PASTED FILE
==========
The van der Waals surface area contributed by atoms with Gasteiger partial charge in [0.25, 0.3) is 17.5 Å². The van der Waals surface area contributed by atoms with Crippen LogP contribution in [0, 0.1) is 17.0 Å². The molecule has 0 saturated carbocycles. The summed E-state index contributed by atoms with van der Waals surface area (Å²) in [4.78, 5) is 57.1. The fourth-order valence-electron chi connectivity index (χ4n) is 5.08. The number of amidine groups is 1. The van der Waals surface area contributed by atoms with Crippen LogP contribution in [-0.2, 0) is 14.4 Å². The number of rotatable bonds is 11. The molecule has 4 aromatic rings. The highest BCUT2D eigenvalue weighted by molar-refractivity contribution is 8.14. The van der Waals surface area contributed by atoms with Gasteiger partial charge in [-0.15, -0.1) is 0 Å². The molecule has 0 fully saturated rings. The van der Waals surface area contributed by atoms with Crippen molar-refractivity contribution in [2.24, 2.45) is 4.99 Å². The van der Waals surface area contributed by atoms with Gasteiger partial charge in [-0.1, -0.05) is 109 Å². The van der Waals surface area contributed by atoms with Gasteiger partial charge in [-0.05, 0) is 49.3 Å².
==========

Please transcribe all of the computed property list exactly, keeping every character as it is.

The van der Waals surface area contributed by atoms with Gasteiger partial charge in [0.25, 0.3) is 17.5 Å². The van der Waals surface area contributed by atoms with Crippen LogP contribution in [0, 0.1) is 17.0 Å². The molecule has 0 saturated carbocycles. The summed E-state index contributed by atoms with van der Waals surface area (Å²) in [4.78, 5) is 57.1. The fourth-order valence-electron chi connectivity index (χ4n) is 5.08. The number of amidine groups is 1. The van der Waals surface area contributed by atoms with Crippen LogP contribution in [-0.2, 0) is 14.4 Å². The number of rotatable bonds is 11. The molecule has 4 aromatic rings. The highest BCUT2D eigenvalue weighted by molar-refractivity contribution is 8.14. The van der Waals surface area contributed by atoms with Gasteiger partial charge in [-0.15, -0.1) is 0 Å². The molecule has 0 fully saturated rings. The van der Waals surface area contributed by atoms with Crippen molar-refractivity contribution in [2.24, 2.45) is 4.99 Å². The van der Waals surface area contributed by atoms with Gasteiger partial charge in [-0.1, -0.05) is 109 Å². The van der Waals surface area contributed by atoms with Gasteiger partial charge in [-0.05, 0) is 49.3 Å².